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Suppose, I have a 30 seconds time-step observations of sports data, in some of the intervals the game was partially/fully stopped. I'm trying to prep the data for a time series analysis. Is it justified to take it as zero when it was stopped fully? or I have to interpolate the value...

Here is the sample of data created without taking DeadBallMin(game paused) into account...

** columns A and B are actual data observed during the time-step.

** Exp_Win_A and Exp_Win_B are monotonic increasing. And assume all the features are uniformly distributed within the time-step.

    A      B    Exp_win_A   Exp_win_B   DeadBallMin
0   1      0    0.891713    1.074992    0.000000
1   0      1    0.893859    1.076465    0.000000
2   0      1    0.930300    1.077941    0.036633
3   0      1    0.932539    1.112289    0.000000
4   0      0    0.934783    1.122372    0.907834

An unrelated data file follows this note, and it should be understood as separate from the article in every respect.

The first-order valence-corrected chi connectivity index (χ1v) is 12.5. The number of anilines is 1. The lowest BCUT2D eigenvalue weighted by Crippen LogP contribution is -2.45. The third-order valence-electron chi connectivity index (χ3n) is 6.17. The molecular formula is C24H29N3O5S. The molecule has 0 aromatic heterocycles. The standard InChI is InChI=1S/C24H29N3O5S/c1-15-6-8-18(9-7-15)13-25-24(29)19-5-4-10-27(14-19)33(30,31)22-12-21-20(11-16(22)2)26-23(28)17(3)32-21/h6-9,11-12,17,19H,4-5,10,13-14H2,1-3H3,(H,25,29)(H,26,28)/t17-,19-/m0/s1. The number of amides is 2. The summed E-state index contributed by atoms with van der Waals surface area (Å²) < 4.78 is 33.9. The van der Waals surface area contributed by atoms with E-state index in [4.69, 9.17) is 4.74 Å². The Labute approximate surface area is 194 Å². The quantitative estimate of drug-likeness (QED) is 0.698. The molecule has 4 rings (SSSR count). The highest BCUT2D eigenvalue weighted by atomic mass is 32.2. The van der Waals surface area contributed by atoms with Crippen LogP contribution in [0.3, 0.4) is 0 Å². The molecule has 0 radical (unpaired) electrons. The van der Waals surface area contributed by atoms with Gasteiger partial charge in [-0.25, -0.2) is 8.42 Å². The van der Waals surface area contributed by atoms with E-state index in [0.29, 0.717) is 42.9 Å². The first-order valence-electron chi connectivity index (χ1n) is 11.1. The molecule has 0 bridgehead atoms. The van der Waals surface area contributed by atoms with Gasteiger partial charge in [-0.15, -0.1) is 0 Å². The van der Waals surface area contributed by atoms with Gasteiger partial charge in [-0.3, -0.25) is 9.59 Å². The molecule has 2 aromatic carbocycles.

From the above table, in the second row, the game was stopped for 33.67% of the time-step.

Question

Any suggestions on how to incorporate the 'DeadBallMin' time into Exp_win_A & Exp_win_B while keeping the behaviour?

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  • $\begingroup$ Is high precision estimation favorable for you? $\endgroup$ – Alireza Zolanvari Mar 14 '19 at 11:57
  • $\begingroup$ Yes, I can work with that. $\endgroup$ – Abs Mar 14 '19 at 12:22
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One of the most common ways for this purpose is to generate artificial data for that intervals. One of the most novel and powerful algorithms for this purpose is Generative Query Network (GQN).

In this algorithm the basic application is to create a 3D model of an object by observing a few 2D samples of it. So, the network by receiving the angle of the camera beside the 2D image, try to construct the 3D model.

But in this case for time series data, time can play the role of camera angle. So, you can generate high precision artificial data in the case of data lost.

Here is a brief description of this algorithm.

And also here is an implementation of it using Pytorch.

For more information you can read it's respective paper.

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